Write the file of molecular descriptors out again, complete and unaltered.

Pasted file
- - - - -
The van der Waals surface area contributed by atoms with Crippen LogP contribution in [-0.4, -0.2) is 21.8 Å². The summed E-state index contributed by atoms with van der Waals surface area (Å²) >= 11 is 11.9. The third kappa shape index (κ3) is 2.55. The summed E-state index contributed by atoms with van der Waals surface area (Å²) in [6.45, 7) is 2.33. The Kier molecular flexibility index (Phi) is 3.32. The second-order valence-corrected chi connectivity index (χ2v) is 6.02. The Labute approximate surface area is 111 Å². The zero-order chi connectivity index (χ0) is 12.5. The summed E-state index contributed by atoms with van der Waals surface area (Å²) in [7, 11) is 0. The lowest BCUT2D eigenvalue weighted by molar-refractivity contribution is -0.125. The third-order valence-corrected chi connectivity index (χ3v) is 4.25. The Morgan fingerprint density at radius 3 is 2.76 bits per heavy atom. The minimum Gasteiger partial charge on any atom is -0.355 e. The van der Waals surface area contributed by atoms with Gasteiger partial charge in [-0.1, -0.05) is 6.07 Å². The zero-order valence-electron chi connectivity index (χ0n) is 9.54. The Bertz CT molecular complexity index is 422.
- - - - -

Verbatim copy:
The van der Waals surface area contributed by atoms with Crippen LogP contribution in [-0.4, -0.2) is 21.8 Å². The summed E-state index contributed by atoms with van der Waals surface area (Å²) >= 11 is 11.9. The third kappa shape index (κ3) is 2.55. The summed E-state index contributed by atoms with van der Waals surface area (Å²) in [6.45, 7) is 2.33. The Kier molecular flexibility index (Phi) is 3.32. The second-order valence-corrected chi connectivity index (χ2v) is 6.02. The Labute approximate surface area is 111 Å². The zero-order chi connectivity index (χ0) is 12.5. The summed E-state index contributed by atoms with van der Waals surface area (Å²) in [7, 11) is 0. The lowest BCUT2D eigenvalue weighted by molar-refractivity contribution is -0.125. The third-order valence-corrected chi connectivity index (χ3v) is 4.25. The Morgan fingerprint density at radius 3 is 2.76 bits per heavy atom. The minimum Gasteiger partial charge on any atom is -0.355 e. The van der Waals surface area contributed by atoms with Gasteiger partial charge in [-0.1, -0.05) is 6.07 Å². The zero-order valence-electron chi connectivity index (χ0n) is 9.54. The Bertz CT molecular complexity index is 422.